Syrian Reaction to Salafi Institution

January 2017 No Comments

Question (R3 QL6): How will the population in northwest Syria react to future Salafist political institutions?

Author | Editor: Astorino-Courtois, A. (NSI, Inc).

Similar to points made by other contributors to this SMA Reach-back report, Dr. Kathleen Reedy of Rand includes a caveat in her response to the CENTCOM question. Given international pressure to avoid Salafi expansion in Syria, it is doubtful she argues, that Salafist policies or leaders would be allowed to become dominant over sizeable areas of northwest Syria. Nonetheless, contributors’ input on the likely response to future Salafist political institutions in northwest Syria tends to align with one of two viewpoints: 1) Syrians will reject Salafi efforts to establish political institutions (i.e., to govern); or 2) Salafi governance will be accepted under certain circumstances.

In addition, the experts offer a range of key factors to support either the “reject” or “accept with conditions” conclusions. These factors suggest four areas of inquiry: 1) the cultural salience of Salafism in Syria; 2) the degree to which people differentiate among political groups; 3) popular views of, and experience with political groups; and 4) the relative importance of ideology versus provision of public services.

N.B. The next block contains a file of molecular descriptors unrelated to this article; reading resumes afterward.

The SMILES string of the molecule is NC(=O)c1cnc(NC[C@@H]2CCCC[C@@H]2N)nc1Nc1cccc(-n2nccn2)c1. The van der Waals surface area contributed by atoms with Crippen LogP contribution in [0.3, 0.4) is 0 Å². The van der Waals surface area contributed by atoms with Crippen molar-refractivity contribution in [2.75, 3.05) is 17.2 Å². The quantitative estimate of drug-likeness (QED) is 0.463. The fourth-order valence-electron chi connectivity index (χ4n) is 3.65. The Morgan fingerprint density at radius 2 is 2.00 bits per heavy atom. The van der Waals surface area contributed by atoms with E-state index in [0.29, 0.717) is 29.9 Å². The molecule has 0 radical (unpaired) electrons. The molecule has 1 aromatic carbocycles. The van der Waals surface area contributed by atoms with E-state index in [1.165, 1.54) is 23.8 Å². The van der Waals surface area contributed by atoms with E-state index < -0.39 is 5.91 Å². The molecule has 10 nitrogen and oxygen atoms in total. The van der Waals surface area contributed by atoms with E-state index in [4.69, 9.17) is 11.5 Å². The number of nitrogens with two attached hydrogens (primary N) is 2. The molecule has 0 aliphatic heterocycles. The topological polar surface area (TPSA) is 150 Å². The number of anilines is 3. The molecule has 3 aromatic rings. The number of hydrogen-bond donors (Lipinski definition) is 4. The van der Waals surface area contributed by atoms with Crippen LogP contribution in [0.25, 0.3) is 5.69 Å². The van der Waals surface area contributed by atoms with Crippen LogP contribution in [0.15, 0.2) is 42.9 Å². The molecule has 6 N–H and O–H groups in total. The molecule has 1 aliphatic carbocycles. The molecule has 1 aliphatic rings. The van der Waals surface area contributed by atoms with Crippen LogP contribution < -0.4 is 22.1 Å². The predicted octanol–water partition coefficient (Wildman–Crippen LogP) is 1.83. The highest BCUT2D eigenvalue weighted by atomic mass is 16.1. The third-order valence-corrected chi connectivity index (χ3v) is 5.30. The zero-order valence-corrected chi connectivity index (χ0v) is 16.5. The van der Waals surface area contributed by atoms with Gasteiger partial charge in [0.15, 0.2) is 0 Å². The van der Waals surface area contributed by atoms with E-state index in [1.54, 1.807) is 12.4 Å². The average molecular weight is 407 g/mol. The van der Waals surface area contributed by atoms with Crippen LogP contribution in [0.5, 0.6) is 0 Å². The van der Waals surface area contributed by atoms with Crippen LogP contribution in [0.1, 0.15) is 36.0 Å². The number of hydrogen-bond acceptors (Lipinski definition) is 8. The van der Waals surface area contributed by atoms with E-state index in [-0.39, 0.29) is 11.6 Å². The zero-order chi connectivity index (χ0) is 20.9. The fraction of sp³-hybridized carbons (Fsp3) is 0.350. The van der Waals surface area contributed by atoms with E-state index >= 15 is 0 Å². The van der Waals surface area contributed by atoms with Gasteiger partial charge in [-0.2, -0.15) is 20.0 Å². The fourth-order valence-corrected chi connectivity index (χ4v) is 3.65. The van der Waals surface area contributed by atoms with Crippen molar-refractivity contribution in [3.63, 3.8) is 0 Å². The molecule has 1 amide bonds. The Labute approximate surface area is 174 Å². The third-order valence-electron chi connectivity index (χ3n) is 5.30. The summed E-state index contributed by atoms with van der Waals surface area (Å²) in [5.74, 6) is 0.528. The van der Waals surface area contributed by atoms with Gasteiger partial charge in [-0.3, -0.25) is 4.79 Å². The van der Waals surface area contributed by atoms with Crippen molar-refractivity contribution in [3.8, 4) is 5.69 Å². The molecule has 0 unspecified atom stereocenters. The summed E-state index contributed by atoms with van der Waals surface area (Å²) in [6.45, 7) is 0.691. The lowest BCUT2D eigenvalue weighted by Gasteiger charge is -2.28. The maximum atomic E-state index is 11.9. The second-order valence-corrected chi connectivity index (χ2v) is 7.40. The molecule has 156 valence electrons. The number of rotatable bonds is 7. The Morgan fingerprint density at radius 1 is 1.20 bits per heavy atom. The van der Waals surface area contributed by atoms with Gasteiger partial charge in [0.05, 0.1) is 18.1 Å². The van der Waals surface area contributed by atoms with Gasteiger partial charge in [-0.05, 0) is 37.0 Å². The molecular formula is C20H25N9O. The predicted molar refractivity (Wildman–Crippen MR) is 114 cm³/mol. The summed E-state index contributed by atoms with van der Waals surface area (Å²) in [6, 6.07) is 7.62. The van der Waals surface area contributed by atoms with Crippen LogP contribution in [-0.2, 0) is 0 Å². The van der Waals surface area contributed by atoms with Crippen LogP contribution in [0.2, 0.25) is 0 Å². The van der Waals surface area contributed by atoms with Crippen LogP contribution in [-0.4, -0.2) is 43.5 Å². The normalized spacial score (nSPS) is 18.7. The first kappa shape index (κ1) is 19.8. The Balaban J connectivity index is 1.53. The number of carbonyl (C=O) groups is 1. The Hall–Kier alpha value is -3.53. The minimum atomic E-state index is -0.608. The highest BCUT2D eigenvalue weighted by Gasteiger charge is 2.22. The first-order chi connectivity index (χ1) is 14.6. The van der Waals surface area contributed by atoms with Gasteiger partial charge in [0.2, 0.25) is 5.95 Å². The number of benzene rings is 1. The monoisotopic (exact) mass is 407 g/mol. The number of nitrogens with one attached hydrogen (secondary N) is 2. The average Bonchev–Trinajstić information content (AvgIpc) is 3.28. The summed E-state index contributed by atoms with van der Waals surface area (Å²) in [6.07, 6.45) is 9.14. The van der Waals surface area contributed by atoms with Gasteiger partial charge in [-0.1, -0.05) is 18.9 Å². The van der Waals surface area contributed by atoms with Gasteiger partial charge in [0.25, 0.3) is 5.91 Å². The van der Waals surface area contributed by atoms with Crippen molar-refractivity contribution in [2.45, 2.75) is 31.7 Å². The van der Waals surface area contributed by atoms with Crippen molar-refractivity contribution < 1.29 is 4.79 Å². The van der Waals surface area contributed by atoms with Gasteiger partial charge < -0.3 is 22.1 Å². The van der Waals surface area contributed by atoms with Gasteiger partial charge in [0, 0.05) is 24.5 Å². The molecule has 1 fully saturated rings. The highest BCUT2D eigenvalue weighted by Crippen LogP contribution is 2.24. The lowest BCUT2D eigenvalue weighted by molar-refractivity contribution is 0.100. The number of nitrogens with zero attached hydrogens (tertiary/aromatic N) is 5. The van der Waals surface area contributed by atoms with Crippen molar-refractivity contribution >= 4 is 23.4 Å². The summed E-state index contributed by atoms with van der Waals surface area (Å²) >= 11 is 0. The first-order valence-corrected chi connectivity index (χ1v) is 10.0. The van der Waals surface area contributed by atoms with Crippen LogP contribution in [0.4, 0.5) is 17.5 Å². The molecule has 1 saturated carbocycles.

Questions #1 and #2: The Cultural Acceptability of Salafism & Ideological Differentiation

Professor Murhaf Jouejati of the National Defense University contends that Syrian culture is a more apt foundation for moderate than for extremist Islamic practices. Salafism, which represents the culture of the Arabian Peninsula, is foreign to Levantine culture and as a result Syrians are most likely to reject Salafist institutions or reforms. Jouejati recalls that in the past Syrians living in areas controlled by radical extremists engaged in civil disobedience and demonstrations and sees little reason that these types of activities would not occur in areas taken or retaken by ISIL, Al Qaeda or Jabat Fatah al Sham (JFS). Charles Lister, a senior fellow at the Middle East Institute, adds that even within the opposition there is a preference for the Syrian national movement “initiated by peaceful protesters advocating for moderate ideals, rather than the transnational jihadis like Al-Qaeda.” He warns though that “that dynamic is not necessarily immovable.”